MOUNT VERNON — At the old Central School on Chestnut Street, work on a $4 million renovation project is taking shape rapidly, enough so that one can get one’s bearings inside the basement, main and upper floors — despite all the construction debris and dust, and yet-to-assemble wiring, pipes and conduits — that are being readied as the new home of the Knox County Board of Elections and Veteran Services offices.
That project completion, along with a grand opening, should happen by early next year, Knox County Administrator Jason Booth and Modern Builders site superintendent Ken Bevington said while offering site tour to the News on Tuesday.
The building’s exterior has made substantial progress the past several months. The old steps leading up to the main entrance along Chestnut Street were moved back so that a flat entry area is wheelchair accessible — and connected to an American with Disabilities Act (ADA) compliant ramp. Those veterans in wheelchairs, and other visitors who can use stairs, will both be accommodated as they enter the Veteran Services office. The Veterans office main floor already shows, based on drywall going up, where its Welcome Center, staff offices and restrooms will be located.
The back side of the former Central School, which turned 80 this year, is also buzzing with activity. An exterior elevator shaft, gray in color and designed by Thyssenkrupp Elevator, is completed. A $150,000 part of the overall project, it awaits work on its interior components and an entry way and doors that will take visitors to the elevator. Work is soon to begin on a refigured parking lot that faces Sugar Street.
The building exterior also includes all-new Pella windows, a separate project totaling about $87,000. They are nearly completed, front to back, a project taken on by workers for Gunton Corp.
“Virtually every window in this building was just a bit different in size, so they needed to be custom fit,” Booth said. “Of course, they (the old windows) had been there since 1939, so I think they held up pretty good.” The new windows should help save on utility costs through energy efficiency, he added.
On the west-facing side of the building, three Mitsubishi HVAC units — each one to provide heating and cooling to one of the building’s three floors — have been installed at ground level. They are located near the old coal chutes that used to supply coal to the old heating system, and which have now been covered over with cement and other material. In the old school building, those coal chutes had allowed water to get into one part of the basement near the boilers, which have been completely removed.
When the elevator is completed, it will take visitors up to the second floor. Construction has already taken enough shape to show that when they step off the elevator into a small reception area, they will be just a few feet away from sliding glass windows above a counter, where they will be able to speak with Board of Elections workers. The election board offices will also be on this upper floor, as will their break room and restrooms. Their restrooms will be on the other side of walls currently going up that will contain a large meeting room that will be assigned to the Veteran Services office — although it can be shared as meeting space if schedules permit.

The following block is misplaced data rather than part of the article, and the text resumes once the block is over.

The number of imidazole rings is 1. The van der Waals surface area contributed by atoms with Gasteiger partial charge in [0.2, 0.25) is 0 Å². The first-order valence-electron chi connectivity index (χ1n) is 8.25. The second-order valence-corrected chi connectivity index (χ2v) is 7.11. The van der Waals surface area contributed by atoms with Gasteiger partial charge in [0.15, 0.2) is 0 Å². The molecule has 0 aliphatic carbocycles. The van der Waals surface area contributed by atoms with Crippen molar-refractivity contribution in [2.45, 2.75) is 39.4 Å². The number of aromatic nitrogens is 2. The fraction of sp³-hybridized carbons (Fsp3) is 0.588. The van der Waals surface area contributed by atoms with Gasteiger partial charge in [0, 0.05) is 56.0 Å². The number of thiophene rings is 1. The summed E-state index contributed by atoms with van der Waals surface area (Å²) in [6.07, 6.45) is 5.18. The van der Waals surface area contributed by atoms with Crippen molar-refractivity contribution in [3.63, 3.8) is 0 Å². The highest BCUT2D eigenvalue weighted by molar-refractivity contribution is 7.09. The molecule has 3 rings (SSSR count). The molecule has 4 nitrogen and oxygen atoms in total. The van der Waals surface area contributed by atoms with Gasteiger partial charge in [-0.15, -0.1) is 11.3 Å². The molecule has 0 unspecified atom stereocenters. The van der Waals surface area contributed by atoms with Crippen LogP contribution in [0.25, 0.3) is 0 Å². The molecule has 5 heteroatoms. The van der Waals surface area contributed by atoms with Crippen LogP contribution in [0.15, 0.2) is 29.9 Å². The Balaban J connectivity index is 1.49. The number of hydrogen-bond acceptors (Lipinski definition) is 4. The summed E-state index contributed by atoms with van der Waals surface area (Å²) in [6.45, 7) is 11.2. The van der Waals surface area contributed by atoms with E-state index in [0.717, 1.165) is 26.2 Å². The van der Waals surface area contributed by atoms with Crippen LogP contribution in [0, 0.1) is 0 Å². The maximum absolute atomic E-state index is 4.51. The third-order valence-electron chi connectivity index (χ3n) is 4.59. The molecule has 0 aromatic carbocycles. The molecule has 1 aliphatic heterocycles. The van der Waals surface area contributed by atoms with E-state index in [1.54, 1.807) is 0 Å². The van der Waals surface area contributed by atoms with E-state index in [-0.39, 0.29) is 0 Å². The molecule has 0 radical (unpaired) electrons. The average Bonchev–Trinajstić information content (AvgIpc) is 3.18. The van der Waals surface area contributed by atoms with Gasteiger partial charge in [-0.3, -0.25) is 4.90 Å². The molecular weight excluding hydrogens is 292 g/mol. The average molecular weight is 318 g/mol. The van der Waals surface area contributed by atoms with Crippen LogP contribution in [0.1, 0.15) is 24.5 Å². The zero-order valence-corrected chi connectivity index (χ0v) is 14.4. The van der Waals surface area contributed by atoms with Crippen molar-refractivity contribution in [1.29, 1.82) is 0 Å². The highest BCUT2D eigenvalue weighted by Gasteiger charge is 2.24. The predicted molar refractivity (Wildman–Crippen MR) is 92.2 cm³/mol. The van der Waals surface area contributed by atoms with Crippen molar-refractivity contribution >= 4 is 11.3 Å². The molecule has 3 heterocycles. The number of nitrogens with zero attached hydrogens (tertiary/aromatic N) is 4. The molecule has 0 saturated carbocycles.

“I think it was important to make the building as 50-50 square footage-wise (split evenly between the elections and veterans offices) as possible,” Booth said.
The lower level of the building, or basement, is part of Board of Elections domain and will include areas to vote as well as areas for equipment storage, along with restrooms. On Tuesday, RCI Mechanical was busy using a small machine to dig trenches inside the basement for plumbing line placement.
“RCI has done an absolutely fantastic job on their work,” Booth offered. Meanwhile, in praising all of the subcontractors for keeping on schedule, Booth said the electrical subcontractor, Buckingham Electric LLC, has also kept to schedule and has exceeded expectations. Bevington, who reports on the project to project manager/estimator Loren Phillips, said the company basically serves to keep the entire project on track and make sure the subcontractors have what they need in material and time to do their best work. The old Central School has been a challenge, but proceeding from the top-down on construction has been advantageous. Roofing work was among the first projects to be completed, he offered.
Booth said Modern Builders’ use of subcontractors will also be advantageous as construction of the county’s new maintenance facility building across the street gets underway soon. The same subcontractors can go back and forth between both projects within easy walking distance of one another.
It was imperative that the highest quality subcontractors be used to renovate the old Central School given the age of the building, and certain challenges that required specific skills sets. For instance, he said, Gunton Corp. had to take on window installation because its workers are certified to handle asbestos removal. The only asbestos to be removed in the entire project was in the old glazing used to hold windows in place.
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